Source: https://flic.kr/p/dryrWw

If Beth’s points about moving away from the teacher-centered, traditional mode of instruction are viewed as valid, what, then, become of the teacher’s role? I have a few roles I think are as or even more important in a BLE:

  • Stage Setter. There is a real art in catching hold of the imagination and engaging students in learning. Teachers should be skilled at asking head-scratcher questions, provoking debate, stimulating questions, etc. This is also where scaffolding and differentiation of instruction can take place.
  • Resource Gatherer. The teacher likely has a broader range of sources for information or creating/sharing products than many students. Once a student is hooked and engaged in learning/doing, the teacher should actively provide the tools (websites, books, software, outside experts, etc.) to get them where they want to be (as needed).
  • Model Learner. Students are not born with the complete set of skills needed to be powerfully equipped, independent learners of everything. Teachers should model skills such as asking deep, open-ended questions, evaluating the quality & usefulness of information, organization, effective communication strategies, collaboration skills, empathy, and more.
  • Co-Pilot. Even enthusiastic learners engaged in powerful, student-driven learning often benefit from redirection. The teacher in a BLE should be actively communicating and monitoring every learner to identify misconceptions or guide students to more effective strategies, resources, etc.
  • Assessment PartnerUnless the robots take over, the teacher will always play the key role in the assessment of student learning, both formative and summative. In a BLE, students’ roles in assessing their own learning and doing should be amplified, but the teacher should be the highest authority in classroom assessment.
  • Motivator. The best teachers have always made children hungry to learn, hungry to achieve. That doesn’t change in a BLE–teachers provide leadership and motivation for learning by helping students understand the power and benefits they can expect. They create a welcoming and positive atmosphere that makes the classroom a desirable place to be.

Blended learning has been proven to be effective and impactful, but it can only reach its potential when the classroom teacher abandons the roles of the past. As Beth states,

“Blended learning can mean a step forward toward something greater—giving students agency over their own learning, but that is dependent on the direction chosen by the teacher.”

Many of our students will embrace the computers, the websites, the iPads, the videos regardless of how we teach, because students simply love the resources. We have to teach differently, better, though, or we should consider spending our education dollars in more worthwhile places.

A 3D Design and Printing High 5 Moment

This is why you write the grant, buy the equipment, train the teachers, and plan the curriculum. 4th  and 5th graders on an after-school robotics team at Rodriguez Elementary had recently learned the basics of 3D design using the Tinkercad platform during their weekly technology applications class. When faced with a robotics challenge of rounding up some objects and holding them in their robot, one team came up with a brilliant idea: design a containment system using Tinkercad and print it with the school’s Dremel Idea Builder 3D printer. A couple of prototypes are seen below.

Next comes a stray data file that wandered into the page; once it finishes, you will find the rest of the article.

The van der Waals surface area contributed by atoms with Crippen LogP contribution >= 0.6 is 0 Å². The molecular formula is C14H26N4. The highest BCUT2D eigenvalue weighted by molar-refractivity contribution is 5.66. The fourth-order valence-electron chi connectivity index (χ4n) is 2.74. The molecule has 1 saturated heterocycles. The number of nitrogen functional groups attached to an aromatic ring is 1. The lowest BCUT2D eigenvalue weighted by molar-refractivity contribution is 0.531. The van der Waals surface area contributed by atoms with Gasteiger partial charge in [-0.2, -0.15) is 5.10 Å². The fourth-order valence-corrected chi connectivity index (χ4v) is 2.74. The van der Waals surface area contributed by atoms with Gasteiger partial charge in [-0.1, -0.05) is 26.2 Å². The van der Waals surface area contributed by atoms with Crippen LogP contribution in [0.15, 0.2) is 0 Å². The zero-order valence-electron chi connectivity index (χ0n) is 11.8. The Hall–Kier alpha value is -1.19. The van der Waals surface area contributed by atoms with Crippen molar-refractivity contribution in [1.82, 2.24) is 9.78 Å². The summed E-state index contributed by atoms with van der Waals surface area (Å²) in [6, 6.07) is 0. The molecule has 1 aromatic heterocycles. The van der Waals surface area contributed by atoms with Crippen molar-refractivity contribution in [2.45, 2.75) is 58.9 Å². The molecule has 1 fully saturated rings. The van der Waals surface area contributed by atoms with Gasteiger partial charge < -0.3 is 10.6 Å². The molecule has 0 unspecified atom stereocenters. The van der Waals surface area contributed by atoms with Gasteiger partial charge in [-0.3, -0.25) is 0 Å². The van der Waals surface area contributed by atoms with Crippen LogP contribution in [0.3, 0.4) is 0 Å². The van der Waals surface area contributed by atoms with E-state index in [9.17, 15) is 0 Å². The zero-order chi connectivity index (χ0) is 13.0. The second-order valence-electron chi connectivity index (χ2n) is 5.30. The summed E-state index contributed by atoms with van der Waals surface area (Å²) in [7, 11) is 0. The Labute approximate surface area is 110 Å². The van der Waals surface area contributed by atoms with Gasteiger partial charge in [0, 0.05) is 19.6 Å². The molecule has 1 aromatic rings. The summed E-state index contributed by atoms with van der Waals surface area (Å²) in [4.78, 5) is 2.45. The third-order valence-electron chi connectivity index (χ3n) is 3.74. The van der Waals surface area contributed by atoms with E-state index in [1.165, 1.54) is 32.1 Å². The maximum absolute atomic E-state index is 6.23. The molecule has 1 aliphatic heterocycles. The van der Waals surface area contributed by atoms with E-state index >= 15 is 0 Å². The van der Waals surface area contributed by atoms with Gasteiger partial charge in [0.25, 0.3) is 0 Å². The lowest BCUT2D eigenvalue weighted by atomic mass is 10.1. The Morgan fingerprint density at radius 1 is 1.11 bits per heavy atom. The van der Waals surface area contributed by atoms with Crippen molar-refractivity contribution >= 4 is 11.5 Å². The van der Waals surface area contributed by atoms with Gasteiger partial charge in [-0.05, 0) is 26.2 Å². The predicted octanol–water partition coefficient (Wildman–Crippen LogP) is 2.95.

A final, top-secret version is coming before this weekend’s TCEA Area 13 competition. The team’s coach, an outstanding teacher at the campus, keeps telling me, “They have not spent much time on the programming, so I don’t think they’ll do very well.” Do very well? I’d say they have nailed the innovative spirit of the event perfectly. This is amazing on so many levels:

  • Based upon a real, relevant problem, kids came up with a completely original solution.
  • Students did 100% of the design work, including carefully measuring the dimensions of the robot and the mount where the scoop will be placed.
  • The 4 students worked together as a team and truly collaborated.
  • They made numerous mistakes in their design but pressed on, improving their product each time.

This collectively is what problem solving looks like, and it results in real, enduring learning. The teacher’s role, by the way, was primarily to answer questions and manage the printer–she let the kids develop the expertise here. I’m super proud of this team and look forward to many more moments of this sort in coming days around the district!

UPDATE: The final design, with some significant modifications is seen below. Students will get to put it to the test on Saturday.

Computer Science Education Week Resources

National Computer Science Education Week is fast approaching–December 5-11. I have copied the text of an email I sent to our campus technology teachers to help them plan for the week. I thought there might be some usefulness to others out there wanting some options in terms of ways kids might participate in the week or in Hour of Code. If you have other resources or classroom activities that you have come to find particularly successful, please share them in the comments.

Good afternoon to all,

This one is a bit of a long-winded email, but I ask that you take the time to read it all. I wanted to clarify a few things for our new folks in the Tech Apps family regarding National Computer Science Education Week, December 4-8.

  • That is one of several weeks in the elementary and, I believe, middle school curricula in which we emphasize computer coding. You should already be planning to have kids coding.